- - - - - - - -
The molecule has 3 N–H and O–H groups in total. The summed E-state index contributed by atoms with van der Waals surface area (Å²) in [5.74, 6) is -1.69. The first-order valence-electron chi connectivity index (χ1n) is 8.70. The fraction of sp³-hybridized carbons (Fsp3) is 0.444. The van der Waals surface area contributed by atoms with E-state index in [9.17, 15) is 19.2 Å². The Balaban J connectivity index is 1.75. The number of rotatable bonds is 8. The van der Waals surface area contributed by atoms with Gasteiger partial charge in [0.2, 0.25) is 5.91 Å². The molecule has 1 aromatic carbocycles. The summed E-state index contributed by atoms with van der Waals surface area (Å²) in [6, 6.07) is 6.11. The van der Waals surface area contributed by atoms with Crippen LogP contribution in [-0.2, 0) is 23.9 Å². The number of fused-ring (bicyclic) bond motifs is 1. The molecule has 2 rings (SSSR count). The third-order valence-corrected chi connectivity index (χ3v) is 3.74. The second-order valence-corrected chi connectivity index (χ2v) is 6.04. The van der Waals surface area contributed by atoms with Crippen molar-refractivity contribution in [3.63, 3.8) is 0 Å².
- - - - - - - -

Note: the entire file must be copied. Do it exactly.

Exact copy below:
The molecule has 3 N–H and O–H groups in total. The summed E-state index contributed by atoms with van der Waals surface area (Å²) in [5.74, 6) is -1.69. The first-order valence-electron chi connectivity index (χ1n) is 8.70. The fraction of sp³-hybridized carbons (Fsp3) is 0.444. The van der Waals surface area contributed by atoms with E-state index in [9.17, 15) is 19.2 Å². The Balaban J connectivity index is 1.75. The number of rotatable bonds is 8. The van der Waals surface area contributed by atoms with Gasteiger partial charge in [0.2, 0.25) is 5.91 Å². The molecule has 1 aromatic carbocycles. The summed E-state index contributed by atoms with van der Waals surface area (Å²) in [6, 6.07) is 6.11. The van der Waals surface area contributed by atoms with Crippen LogP contribution in [-0.2, 0) is 23.9 Å². The number of fused-ring (bicyclic) bond motifs is 1. The molecule has 2 rings (SSSR count). The third-order valence-corrected chi connectivity index (χ3v) is 3.74. The second-order valence-corrected chi connectivity index (χ2v) is 6.04. The van der Waals surface area contributed by atoms with Crippen molar-refractivity contribution in [3.63, 3.8) is 0 Å².